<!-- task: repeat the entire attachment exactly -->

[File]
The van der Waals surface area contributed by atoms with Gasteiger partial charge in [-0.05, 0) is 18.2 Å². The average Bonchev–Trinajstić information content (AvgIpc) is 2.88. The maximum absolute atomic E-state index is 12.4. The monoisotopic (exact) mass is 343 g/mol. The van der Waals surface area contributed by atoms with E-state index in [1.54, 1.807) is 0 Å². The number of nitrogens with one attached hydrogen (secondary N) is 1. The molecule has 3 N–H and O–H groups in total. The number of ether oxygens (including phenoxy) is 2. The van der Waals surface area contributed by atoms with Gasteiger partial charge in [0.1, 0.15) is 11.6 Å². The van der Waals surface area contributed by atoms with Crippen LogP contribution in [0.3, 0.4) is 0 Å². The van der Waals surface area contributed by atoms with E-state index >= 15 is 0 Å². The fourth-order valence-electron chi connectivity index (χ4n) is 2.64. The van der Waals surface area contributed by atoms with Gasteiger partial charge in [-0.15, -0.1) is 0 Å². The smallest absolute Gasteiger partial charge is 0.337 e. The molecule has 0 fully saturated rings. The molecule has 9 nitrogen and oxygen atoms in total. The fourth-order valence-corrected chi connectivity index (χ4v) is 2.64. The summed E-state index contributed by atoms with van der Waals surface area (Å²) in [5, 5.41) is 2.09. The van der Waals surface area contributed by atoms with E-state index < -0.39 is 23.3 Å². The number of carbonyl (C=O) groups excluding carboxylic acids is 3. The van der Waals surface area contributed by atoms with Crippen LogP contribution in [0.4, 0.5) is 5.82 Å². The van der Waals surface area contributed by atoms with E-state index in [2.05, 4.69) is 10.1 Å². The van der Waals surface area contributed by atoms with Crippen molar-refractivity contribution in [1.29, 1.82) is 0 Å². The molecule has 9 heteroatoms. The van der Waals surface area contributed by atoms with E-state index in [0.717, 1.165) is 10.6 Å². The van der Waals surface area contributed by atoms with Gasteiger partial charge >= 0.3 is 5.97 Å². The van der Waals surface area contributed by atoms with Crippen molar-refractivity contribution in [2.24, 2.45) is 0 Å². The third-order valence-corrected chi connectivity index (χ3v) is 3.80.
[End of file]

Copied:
The van der Waals surface area contributed by atoms with Gasteiger partial charge in [-0.05, 0) is 18.2 Å². The average Bonchev–Trinajstić information content (AvgIpc) is 2.88. The maximum absolute atomic E-state index is 12.4. The monoisotopic (exact) mass is 343 g/mol. The van der Waals surface area contributed by atoms with E-state index in [1.54, 1.807) is 0 Å². The number of nitrogens with one attached hydrogen (secondary N) is 1. The molecule has 3 N–H and O–H groups in total. The number of ether oxygens (including phenoxy) is 2. The van der Waals surface area contributed by atoms with Gasteiger partial charge in [0.1, 0.15) is 11.6 Å². The van der Waals surface area contributed by atoms with Crippen LogP contribution in [0.3, 0.4) is 0 Å². The van der Waals surface area contributed by atoms with E-state index >= 15 is 0 Å². The fourth-order valence-electron chi connectivity index (χ4n) is 2.64. The van der Waals surface area contributed by atoms with Gasteiger partial charge in [-0.15, -0.1) is 0 Å². The smallest absolute Gasteiger partial charge is 0.337 e. The molecule has 0 fully saturated rings. The molecule has 9 nitrogen and oxygen atoms in total. The fourth-order valence-corrected chi connectivity index (χ4v) is 2.64. The summed E-state index contributed by atoms with van der Waals surface area (Å²) in [5, 5.41) is 2.09. The van der Waals surface area contributed by atoms with E-state index < -0.39 is 23.3 Å². The number of carbonyl (C=O) groups excluding carboxylic acids is 3. The van der Waals surface area contributed by atoms with Crippen LogP contribution in [0.4, 0.5) is 5.82 Å². The van der Waals surface area contributed by atoms with E-state index in [2.05, 4.69) is 10.1 Å². The van der Waals surface area contributed by atoms with Crippen molar-refractivity contribution in [1.29, 1.82) is 0 Å². The molecule has 9 heteroatoms. The van der Waals surface area contributed by atoms with E-state index in [0.717, 1.165) is 10.6 Å². The van der Waals surface area contributed by atoms with Gasteiger partial charge >= 0.3 is 5.97 Å². The van der Waals surface area contributed by atoms with Crippen molar-refractivity contribution in [2.24, 2.45) is 0 Å². The third-order valence-corrected chi connectivity index (χ3v) is 3.80.